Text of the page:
There is a very popular saying in India that beautifully captures the diversity of linguistic culture of the country --- ‘Kos Kos Par Badle Paani, Chaar Kos Par Badi’ (The taste of water changes with every km in the country and language changes with every 4km). The census of 2001 states that 1,599 languages or dialects are spoken in India. Each of these dialects points to a distinctive culture practiced by people sharing geography and history.
The most celebrated and innate part of every linguistic culture is folksongs. Folksongs often originate among people of specific regions who pass it down to generations through oral tradition. Simple and stanzaic in nature, these sings include narrative verses. These songs are sung during festivals and rites of passage like marriage, the birth of a child, death.
One such linguistic culture practised in central India is Bundeli. The dialect is spoken by the people of Bundelkhand, a region with hilly terrain, plateaus and rivers like Betwa and Ken. The region has a celebrated tradition of singing folksongs and dancing on various regional festivals, in praise of nature's beauty and during family functions like marriages and birth.
Manvi Gupta of Outlook speaks to Satish Yadav, who is a Bundeli folk singer. Excerpts:
How did you get into Bundeli folk music?
As a child, I loved singing and my family members thought I was good at it. So when Pandit Shri Deshraj Ji Pateriya came to our village for a function, I was asked to sing my favorite song in front of him. Pateriya Ji was a pioneer of Bundeli folk music who had thousands of students. He passed away two months ago. When he heard me singing, he asked me to accompany him to Sagar (a city in Madhya Pradesh) and learn Bundeli folk music under him. My family sent me off with him and there I learned Bundeli folk music for 13 years.
What is Bundeli folk music?
Well, surrounded by rivers like Ken, Betwa, and Sindh, Bundelkhand is a culturally rich area in central India. People here since the old days have been connected with their land, rivers, gods, farms, and forests. Singing has been part of their daily routine. Farmers sing Faag songs when they harvest their crops. During the season of Kartik (Hindi calendar month), women of Bundelkhand fast for a month and go to a nearby pond or river every morning to take a dip and sing ‘Kartik’ songs in praise of Lord Krishna. Women in the household sing ‘Sohar’ songs when a child born.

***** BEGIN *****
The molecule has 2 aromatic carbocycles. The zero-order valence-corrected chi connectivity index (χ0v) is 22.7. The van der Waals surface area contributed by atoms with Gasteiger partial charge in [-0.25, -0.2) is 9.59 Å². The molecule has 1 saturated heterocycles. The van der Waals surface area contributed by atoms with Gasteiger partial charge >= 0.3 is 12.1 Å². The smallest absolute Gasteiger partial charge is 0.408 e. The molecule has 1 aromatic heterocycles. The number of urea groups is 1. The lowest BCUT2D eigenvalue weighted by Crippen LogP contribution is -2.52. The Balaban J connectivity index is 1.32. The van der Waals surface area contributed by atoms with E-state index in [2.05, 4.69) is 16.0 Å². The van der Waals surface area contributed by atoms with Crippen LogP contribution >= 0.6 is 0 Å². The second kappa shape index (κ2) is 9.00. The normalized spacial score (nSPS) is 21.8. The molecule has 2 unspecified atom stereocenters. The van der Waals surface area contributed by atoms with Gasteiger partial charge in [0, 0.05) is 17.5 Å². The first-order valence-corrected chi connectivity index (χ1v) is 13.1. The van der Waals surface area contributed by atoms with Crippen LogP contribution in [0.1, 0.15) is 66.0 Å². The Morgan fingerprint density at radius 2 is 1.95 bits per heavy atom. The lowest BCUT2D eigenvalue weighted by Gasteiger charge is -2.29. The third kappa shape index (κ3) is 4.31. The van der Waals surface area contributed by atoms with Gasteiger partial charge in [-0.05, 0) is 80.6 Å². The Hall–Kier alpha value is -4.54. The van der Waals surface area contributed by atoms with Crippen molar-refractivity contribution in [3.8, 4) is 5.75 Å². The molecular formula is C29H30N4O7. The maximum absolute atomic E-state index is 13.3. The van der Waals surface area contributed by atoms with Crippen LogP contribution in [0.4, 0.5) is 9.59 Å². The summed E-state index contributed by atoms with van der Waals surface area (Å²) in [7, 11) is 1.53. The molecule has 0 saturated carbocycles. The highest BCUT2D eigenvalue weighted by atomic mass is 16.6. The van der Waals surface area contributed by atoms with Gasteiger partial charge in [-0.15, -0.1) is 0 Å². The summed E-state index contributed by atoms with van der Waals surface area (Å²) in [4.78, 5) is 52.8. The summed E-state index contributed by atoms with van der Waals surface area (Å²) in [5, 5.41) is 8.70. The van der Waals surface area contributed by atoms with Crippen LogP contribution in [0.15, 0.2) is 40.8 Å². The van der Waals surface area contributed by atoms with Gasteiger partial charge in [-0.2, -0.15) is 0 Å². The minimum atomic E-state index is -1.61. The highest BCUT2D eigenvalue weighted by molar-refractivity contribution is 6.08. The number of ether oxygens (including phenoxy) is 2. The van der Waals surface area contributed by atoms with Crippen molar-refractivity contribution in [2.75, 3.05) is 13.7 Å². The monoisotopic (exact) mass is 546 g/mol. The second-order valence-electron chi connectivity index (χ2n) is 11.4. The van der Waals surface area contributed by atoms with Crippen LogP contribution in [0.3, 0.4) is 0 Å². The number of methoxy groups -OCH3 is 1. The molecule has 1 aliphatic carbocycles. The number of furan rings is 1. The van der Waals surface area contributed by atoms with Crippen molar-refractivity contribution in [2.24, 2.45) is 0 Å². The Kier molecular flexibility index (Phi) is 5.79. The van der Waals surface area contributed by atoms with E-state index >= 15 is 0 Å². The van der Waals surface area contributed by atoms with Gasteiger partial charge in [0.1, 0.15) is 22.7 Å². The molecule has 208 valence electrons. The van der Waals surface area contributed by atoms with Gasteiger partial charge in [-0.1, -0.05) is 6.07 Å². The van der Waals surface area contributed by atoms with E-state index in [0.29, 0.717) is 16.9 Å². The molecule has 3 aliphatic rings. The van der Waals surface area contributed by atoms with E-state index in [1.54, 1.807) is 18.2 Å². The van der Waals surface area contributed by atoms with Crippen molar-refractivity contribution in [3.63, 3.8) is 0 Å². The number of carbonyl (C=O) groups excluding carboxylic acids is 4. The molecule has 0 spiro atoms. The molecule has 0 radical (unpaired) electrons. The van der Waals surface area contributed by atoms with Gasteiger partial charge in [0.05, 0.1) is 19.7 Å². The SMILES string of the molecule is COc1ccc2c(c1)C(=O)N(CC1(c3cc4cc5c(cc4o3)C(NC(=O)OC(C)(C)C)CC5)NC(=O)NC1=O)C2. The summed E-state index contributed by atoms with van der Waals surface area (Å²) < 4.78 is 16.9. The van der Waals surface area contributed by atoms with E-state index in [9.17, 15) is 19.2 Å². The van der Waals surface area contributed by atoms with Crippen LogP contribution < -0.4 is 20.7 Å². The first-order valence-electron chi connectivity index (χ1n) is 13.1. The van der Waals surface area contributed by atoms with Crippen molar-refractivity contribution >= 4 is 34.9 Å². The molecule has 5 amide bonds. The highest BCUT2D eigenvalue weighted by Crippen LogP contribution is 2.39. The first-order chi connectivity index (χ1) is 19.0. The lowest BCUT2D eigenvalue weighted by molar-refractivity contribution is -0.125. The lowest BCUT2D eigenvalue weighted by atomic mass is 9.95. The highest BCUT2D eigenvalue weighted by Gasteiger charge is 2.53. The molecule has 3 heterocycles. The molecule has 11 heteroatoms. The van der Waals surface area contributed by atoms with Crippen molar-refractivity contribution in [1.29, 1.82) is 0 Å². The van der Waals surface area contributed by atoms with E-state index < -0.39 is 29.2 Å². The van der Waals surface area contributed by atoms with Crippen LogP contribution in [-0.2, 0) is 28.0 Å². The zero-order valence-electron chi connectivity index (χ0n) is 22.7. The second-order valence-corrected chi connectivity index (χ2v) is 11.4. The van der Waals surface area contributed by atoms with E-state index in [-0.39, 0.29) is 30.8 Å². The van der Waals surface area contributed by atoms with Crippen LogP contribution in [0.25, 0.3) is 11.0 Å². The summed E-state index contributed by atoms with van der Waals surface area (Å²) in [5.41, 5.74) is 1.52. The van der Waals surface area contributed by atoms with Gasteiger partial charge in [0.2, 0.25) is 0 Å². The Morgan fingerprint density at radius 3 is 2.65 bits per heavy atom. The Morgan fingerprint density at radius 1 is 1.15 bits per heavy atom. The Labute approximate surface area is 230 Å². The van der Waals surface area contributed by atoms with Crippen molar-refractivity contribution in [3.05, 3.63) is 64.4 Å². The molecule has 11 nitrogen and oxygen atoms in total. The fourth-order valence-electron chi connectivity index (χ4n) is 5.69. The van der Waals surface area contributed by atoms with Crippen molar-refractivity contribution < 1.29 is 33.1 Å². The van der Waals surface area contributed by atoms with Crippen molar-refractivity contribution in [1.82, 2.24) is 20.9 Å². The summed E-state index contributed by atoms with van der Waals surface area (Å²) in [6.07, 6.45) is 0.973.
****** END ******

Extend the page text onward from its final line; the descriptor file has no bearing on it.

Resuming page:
What are then different kinds of Bundeli folk songs?
As I mentioned, singing has always been part of the everyday life of the people of Bundelkhand. Songs here mainly celebrate regional festivals, marriages, narrates the story of bravehearts of the soil, famous folklores. For example, ‘Alha’ songs are mainly recital of heroic deeds of our warrior Alha who fought bravely against Prithviraj Chauhan in the battle of Mahoba. Farmers sing Alha during monsoon to entertain themselves. ‘Dadre and Gari’ are very popularly sung in the region during weddings, to celebrate the romance between a new bride and groom. ‘Dadre’ is often sung by a group of women upon the arrival of a new bride in the house.
There are also ‘Lamtera’ songs that farmers sing to express their gratitude to God after looking at their Rabi season crop flourishing and blossoming. The ‘Raai-Kaharwa’ songs are always sung by the drummer who follows the steps of the Raai dancer. ‘Raai’ is a folk dance of the region.
How far has Bundeli folk music travelled?
Bundeli folk music is based on oral tradition and is often been limited to local people of the region but there have been artistes like Pandit Deshraj Ji who tried introducing Bundeli folk art to other parts of the country. Despite the efforts of all Bundeli folk artistes, the reach has always been limited. The music, however popular in Bundelkhand, has often found little to no space outside Bundelkhand. In old times, Doordarshan channels, even the regional ones, never invited Bundeli artistes to perform. At present, there are channels for almost all popular dialects of the country, including Bhojpuri, Punjabi, Kannada, Tamil, Bangla, and Marathi, but none for Bundeli.
The government itself has done little to preserve Bundeli folk art. We as a group of Bundeli artists wrote to chief ministers of Madhya Pradesh and Uttar Pradesh several times to provide us with resources, build good studios in the region so we could record our songs but the response from their side has always been dull.
What’s your opinion on the new dawn of digital media?
At present, the arrival of advanced technologies and digital platforms has allowed us to increase our reach. Two-three years ago only I learned about YouTube and was fascinated by the idea of how anyone can upload their content on the platform. So I hired the camera person and recorded all my performances. Later I uploaded them one by one on YouTube. To my amazement, I started gaining views also. One of my videos even received 14 million views which was phenomenal. Soon I started getting calls from people outside Bundelkhand also to perform in their functions and events. Soon I started earning money from Youtube. The platform allowed me to become an independent artiste and gave me a platform to express my talent and further increased the reach of my music.
List your special moments
Once at Rashtriya Ramayana Mela organised in Chitrakoot, I was allowed to share the stage and sing with Morari Bapu, who is a spiritual leader and famous for beautifully narrating Ramayana. That was huge for me as an artiste. Another time at Bundelkhand Mahotsav in Nogaon (a city in Madhya Pradesh) I got the opportunity to present with Raja Bundela Ji. I count that also as a proud achievement of my life.
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